I am thankful for the sincere, “How are you?” questions that come from friends and family; my support system.
I was recently reading a thread on a Facebook page relating to MS and the medicine I take. I was struck by this post: “I used to tell my husband when I had “ms stuff” happening. Now when I’m asked how I feel, I usually just say fine. Feel like I’m always complaining otherwise. Anybody else?”
I replied, nearly instantly, “I tell him if he asks. He’s my partner. He’s my teammate. We’re in this together.”
I am not shy to talk about health related item that bother me though. I am very aware of my body and changes in it, so I talk about it with my husband. I always have. I don’t work out every day and eat healthy all of the time, so I’m not a health nut. But, when I notice changes that don’t make sense or something hurts, I talk about it with my hubby. How else will he know what’s wrong or if something is bothering me if I don’t tell him?
Now that MS is in the mix, I don’t shy away from telling him something is wrong or good. When my feet stopped tingling, I told him. When my shot hurts, I tell him. When I feel like I can tackle the world, I tell him. When I am so tired that I just need to go back to bed, even though I just woke up, I tell him.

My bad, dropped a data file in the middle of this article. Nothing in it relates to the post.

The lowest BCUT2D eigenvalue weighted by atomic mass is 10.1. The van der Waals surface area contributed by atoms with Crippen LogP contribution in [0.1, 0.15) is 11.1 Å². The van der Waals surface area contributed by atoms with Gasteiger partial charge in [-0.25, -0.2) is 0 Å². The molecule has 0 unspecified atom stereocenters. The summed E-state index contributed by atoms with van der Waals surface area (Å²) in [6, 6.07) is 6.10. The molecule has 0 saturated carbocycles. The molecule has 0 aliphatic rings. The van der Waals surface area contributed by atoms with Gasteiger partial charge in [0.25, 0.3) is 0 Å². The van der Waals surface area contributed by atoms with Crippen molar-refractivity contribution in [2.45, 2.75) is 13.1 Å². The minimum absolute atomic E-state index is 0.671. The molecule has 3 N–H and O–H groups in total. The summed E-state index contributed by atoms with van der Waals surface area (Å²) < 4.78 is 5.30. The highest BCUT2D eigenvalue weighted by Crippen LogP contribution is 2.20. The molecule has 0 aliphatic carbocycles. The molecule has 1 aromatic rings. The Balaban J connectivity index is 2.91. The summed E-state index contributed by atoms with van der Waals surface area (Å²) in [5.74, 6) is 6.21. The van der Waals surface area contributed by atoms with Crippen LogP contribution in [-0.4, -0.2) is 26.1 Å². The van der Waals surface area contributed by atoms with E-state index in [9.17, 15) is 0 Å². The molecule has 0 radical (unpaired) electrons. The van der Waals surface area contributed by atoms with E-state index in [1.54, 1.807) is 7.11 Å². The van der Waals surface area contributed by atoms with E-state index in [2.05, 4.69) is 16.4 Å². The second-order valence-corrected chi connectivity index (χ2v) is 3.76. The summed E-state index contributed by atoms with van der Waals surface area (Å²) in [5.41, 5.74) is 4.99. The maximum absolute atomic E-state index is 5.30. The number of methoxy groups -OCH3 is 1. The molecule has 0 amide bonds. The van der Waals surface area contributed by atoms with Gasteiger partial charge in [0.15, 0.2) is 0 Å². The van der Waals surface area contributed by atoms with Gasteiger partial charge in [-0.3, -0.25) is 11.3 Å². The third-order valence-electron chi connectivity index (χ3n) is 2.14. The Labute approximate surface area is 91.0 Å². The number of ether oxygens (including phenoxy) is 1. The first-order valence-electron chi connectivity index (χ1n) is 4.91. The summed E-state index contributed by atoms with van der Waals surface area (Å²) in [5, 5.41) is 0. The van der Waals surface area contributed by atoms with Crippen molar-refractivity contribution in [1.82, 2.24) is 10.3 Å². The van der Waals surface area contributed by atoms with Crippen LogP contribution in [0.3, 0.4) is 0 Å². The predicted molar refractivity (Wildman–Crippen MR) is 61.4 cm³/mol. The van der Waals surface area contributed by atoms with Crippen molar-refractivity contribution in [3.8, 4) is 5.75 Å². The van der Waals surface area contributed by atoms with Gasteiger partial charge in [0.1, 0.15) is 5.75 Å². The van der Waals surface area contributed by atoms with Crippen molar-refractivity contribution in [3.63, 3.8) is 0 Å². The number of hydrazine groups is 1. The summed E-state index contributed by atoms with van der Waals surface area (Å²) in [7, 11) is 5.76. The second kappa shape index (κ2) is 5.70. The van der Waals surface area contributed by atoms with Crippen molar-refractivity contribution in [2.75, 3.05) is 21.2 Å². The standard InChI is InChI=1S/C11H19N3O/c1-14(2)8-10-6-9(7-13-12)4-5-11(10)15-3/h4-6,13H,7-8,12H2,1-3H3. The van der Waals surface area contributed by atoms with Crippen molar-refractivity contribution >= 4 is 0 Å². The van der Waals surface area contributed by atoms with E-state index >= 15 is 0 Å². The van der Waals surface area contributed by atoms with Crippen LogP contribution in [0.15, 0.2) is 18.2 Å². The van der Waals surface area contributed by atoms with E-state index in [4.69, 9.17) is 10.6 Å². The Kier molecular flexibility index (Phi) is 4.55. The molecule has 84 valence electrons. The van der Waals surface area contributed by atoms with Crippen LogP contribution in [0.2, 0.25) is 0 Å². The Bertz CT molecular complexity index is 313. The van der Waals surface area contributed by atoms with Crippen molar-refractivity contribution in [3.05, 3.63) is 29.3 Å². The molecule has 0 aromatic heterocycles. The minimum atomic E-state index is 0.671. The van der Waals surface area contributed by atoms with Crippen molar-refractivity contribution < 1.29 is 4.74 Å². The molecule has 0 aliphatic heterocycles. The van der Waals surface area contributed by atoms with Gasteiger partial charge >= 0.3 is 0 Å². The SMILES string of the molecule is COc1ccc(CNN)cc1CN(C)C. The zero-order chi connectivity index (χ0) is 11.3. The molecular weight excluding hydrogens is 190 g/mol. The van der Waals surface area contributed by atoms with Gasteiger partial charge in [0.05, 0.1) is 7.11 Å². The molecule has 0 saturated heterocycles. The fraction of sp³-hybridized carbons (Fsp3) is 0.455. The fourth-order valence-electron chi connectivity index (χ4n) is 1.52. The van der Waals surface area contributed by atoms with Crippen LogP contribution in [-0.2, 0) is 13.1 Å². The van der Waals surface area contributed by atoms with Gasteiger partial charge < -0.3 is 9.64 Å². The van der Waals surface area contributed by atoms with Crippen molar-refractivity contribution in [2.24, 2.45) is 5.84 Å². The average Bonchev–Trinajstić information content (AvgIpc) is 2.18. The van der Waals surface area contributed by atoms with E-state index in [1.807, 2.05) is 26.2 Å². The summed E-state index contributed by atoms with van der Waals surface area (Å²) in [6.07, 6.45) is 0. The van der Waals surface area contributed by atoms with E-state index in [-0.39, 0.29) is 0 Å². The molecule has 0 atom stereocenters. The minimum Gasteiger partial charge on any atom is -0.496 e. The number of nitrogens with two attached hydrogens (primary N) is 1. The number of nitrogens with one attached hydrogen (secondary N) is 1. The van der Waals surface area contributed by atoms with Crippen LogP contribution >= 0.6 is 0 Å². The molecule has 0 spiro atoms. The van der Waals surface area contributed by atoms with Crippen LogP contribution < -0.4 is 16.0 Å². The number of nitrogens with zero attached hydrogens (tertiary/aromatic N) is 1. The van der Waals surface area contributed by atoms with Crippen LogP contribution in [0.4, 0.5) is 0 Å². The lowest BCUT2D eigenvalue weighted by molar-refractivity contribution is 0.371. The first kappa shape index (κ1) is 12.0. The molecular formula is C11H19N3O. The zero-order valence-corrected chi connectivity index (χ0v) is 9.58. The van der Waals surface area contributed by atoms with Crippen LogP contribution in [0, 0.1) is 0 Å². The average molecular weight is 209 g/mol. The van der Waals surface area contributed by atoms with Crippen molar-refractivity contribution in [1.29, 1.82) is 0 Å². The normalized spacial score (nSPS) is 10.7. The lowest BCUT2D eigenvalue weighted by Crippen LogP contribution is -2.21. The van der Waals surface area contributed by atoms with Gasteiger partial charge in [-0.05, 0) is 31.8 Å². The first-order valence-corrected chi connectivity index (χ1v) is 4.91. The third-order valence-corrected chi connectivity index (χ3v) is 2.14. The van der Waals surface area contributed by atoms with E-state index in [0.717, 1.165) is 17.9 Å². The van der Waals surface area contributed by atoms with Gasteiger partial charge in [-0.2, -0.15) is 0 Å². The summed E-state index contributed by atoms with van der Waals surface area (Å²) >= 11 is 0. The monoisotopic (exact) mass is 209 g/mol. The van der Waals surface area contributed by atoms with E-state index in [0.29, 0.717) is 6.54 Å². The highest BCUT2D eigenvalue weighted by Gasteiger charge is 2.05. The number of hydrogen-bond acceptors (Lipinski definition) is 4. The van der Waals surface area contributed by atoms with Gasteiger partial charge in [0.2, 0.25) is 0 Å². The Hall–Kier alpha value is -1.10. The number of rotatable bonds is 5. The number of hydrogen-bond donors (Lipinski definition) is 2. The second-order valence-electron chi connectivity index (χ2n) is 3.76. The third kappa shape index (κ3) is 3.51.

I am baffled why folks don’t tell their family or friends the truth when asked, “How are you?” Several of the responses from that FB thread say: “I just say I’m fine.” or “I’m good.” These folks also admitted they don’t tell the truth to people because they feel like they’re complaining or that their partner doesn’t believe them.
This makes me sad. Very very sad. I can’t imagine not being honest with my husband. I can’t imagine him not caring about how I feel. I can’t imagine him not believing how I feel.
I know I am loved by him and by my other family members. I can feel it, they tell me, and they ask — “How are you feeling?” They all mean it — sincerely and honestly — they all want to know how I am feeling and how they can help me feel better.
I hope the same for everyone else out there. Having a support system is so important. Don’t hide how you feel — physically or emotionally — please. New symptoms may mean your meds aren’t working. Changes in emotions — if you’re feeling depressed or anxious — may mean you need some medicinal support. Both are completely normal for those of us with MS.
Thank you, sincerely and forever, to my support system. I am very thankful for you all.
For my fellow Multiple Sclerosis Warriors — We can do it.